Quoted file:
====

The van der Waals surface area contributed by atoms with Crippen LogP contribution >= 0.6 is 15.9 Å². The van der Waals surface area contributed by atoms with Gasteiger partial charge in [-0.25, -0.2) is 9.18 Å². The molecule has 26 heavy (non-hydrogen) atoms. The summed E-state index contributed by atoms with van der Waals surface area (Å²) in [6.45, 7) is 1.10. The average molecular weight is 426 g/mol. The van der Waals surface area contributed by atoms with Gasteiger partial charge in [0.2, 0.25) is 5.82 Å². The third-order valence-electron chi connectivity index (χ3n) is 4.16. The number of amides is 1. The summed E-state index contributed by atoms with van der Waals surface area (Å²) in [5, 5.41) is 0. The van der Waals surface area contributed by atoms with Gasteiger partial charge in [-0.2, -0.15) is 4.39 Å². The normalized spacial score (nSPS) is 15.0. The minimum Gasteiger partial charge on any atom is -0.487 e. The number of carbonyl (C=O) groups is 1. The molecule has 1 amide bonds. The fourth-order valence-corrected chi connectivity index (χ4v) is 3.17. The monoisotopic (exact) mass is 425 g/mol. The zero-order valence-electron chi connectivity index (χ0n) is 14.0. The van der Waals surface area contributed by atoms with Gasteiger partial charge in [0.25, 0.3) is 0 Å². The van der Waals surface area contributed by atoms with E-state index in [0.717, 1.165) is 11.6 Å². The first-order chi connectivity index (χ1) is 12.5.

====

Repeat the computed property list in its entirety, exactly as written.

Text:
The van der Waals surface area contributed by atoms with Crippen LogP contribution >= 0.6 is 15.9 Å². The van der Waals surface area contributed by atoms with Gasteiger partial charge in [-0.25, -0.2) is 9.18 Å². The molecule has 26 heavy (non-hydrogen) atoms. The summed E-state index contributed by atoms with van der Waals surface area (Å²) in [6.45, 7) is 1.10. The average molecular weight is 426 g/mol. The van der Waals surface area contributed by atoms with Gasteiger partial charge in [0.2, 0.25) is 5.82 Å². The third-order valence-electron chi connectivity index (χ3n) is 4.16. The number of amides is 1. The summed E-state index contributed by atoms with van der Waals surface area (Å²) in [5, 5.41) is 0. The van der Waals surface area contributed by atoms with Gasteiger partial charge in [-0.2, -0.15) is 4.39 Å². The normalized spacial score (nSPS) is 15.0. The minimum Gasteiger partial charge on any atom is -0.487 e. The number of carbonyl (C=O) groups is 1. The molecule has 1 amide bonds. The fourth-order valence-corrected chi connectivity index (χ4v) is 3.17. The monoisotopic (exact) mass is 425 g/mol. The zero-order valence-electron chi connectivity index (χ0n) is 14.0. The van der Waals surface area contributed by atoms with Gasteiger partial charge in [0.25, 0.3) is 0 Å². The van der Waals surface area contributed by atoms with E-state index in [0.717, 1.165) is 11.6 Å². The first-order chi connectivity index (χ1) is 12.5.